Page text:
Living in a heritage home typically presents more challenges than living in one that is relatively new. Although all houses require maintenance, regardless of their age, there are special considerations when one owns an older home, especially a heritage home. One of these is how to keep the interior authentic, if not in actuality, at least in feeling. So where would you start?
I get many personal emails from readers asking questions relating to the topics on my blog and these provide ideas for future posts, like this one.
The question? Where is the best place to find information and pictures of the inside of a house?
Answer: I have to make an assumption here that the reader wants to know this in order to help her make good choices when working on the interior of her heritage home. If the information requested is based on the reader’s own home I would suggest the following:
1.Speak to neighbours to see if they knew any of the previous owners in case they might have photos of the home. When communities were smaller and people knew and socialized with each other more they took pictures of special gatherings in each other’s homes.
2.Track down relatives for the same reason. Invite them over to your house and let them reminisce about how things used to be. I was able to do this personally and I found out some very interesting things about our house.
3.Find out who might have lived in the house. If the house is historically significant, or if there was a well-known person who lived in it, it’s possible that the local archives might have pictures of the interior of the home. This is pretty rare so when it happens that you do find something like blueprints, photos or other ephemera, it feels like you’ve hit the jackpot. This is why I encourage people to take photographs of the interior of their house before and after they do renovation work and give the pictures to their local archives.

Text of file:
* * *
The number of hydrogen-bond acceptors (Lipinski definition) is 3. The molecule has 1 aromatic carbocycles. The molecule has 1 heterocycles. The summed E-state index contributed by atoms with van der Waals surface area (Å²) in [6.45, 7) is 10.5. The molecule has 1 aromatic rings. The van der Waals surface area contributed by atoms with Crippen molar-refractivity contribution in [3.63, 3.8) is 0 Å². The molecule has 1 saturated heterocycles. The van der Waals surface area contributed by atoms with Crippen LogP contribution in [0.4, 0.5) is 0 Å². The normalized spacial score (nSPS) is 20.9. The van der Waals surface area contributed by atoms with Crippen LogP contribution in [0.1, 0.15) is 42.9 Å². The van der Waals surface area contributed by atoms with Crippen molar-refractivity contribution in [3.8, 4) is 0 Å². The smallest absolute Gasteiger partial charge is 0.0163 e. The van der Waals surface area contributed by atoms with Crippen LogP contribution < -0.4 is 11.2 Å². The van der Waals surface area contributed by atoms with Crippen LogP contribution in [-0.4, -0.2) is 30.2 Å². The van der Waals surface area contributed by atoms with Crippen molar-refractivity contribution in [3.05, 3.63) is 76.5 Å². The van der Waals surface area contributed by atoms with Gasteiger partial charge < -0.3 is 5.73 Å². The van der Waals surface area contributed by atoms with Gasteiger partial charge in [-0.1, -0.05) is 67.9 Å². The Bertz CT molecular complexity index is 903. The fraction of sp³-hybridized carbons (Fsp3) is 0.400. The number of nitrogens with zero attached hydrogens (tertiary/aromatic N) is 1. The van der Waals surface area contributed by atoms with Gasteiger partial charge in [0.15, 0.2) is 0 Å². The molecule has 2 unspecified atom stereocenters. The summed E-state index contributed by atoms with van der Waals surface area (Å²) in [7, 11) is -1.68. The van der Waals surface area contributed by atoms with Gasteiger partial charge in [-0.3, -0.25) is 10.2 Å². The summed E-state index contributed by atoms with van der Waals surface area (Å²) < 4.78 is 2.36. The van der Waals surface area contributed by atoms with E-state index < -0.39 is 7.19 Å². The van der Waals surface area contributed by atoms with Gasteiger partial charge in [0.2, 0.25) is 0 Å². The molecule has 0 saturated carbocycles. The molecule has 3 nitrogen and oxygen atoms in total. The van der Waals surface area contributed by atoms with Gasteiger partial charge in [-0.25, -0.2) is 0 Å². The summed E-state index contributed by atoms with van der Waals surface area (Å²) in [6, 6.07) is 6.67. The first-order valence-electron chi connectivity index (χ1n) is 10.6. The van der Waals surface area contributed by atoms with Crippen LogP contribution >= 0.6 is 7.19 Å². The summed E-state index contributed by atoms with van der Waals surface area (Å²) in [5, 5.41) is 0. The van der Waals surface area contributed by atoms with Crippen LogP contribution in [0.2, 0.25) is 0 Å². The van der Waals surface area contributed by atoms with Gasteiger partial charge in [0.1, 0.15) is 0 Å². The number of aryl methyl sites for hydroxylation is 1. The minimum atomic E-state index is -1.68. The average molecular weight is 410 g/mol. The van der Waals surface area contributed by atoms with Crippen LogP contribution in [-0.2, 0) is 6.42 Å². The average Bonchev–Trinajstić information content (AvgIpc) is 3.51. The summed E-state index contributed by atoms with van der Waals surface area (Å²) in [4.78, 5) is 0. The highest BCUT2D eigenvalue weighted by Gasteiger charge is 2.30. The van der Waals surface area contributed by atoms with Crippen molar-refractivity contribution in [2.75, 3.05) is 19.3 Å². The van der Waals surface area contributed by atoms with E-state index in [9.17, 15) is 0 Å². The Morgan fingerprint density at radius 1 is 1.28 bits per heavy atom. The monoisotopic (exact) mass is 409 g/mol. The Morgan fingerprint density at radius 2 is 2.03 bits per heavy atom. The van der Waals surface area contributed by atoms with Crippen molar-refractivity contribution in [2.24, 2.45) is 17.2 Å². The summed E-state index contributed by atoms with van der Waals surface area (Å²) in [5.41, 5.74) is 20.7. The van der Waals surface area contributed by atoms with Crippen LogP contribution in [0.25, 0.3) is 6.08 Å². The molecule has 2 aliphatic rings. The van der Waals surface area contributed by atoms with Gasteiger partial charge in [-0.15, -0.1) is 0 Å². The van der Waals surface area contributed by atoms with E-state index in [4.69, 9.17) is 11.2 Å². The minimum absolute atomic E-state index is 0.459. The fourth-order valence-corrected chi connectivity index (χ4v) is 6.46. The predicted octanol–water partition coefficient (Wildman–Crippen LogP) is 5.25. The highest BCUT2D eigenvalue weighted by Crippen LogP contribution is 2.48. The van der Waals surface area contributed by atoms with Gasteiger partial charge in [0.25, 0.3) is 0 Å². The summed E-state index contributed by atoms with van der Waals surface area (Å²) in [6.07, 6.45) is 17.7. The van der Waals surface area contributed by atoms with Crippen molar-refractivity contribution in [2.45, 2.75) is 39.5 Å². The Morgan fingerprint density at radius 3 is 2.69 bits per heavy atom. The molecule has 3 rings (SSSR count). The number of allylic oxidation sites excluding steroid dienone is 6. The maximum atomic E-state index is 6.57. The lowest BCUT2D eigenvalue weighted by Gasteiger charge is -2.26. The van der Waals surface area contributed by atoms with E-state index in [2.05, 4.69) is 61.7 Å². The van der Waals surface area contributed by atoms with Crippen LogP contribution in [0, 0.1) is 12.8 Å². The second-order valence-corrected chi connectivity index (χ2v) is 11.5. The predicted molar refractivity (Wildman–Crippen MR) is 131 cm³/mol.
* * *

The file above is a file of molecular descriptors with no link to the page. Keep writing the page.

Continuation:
4.Belong to heritage groups or get to know owners of heritage homes that are similar to yours. Some homes may be in a more authentic state than yours and seeing them will provide you with a lot of details about your own home. Plus, it’s fun to meet kindred spirits.
5.Consult restoration books and guides. Most old-house magazines and design books feature incredible houses that are beyond the means of most people reading them. This is why I wrote a guide to restoring more modest homes. It’s called “Historical Homes of Alberta” because it satisfied the requirements of the historical association that gave me a grant to write the book, but it is very useful for homes in most regions. The guide covers the restoring and decorating of homes built between 1895 – 1939. ( see Historical Homes of Alberta for more information.)
6. Go online and read articles and blogs like this one. Online communities exist to deal with almost any topic. Be judicious and check out more than one site before you take someone’s advice as being true.
And, finally, I would add “Enjoy the process“. There’s no feeling quite like the satisfaction you get by preserving a piece of history that is, at the same time, your home.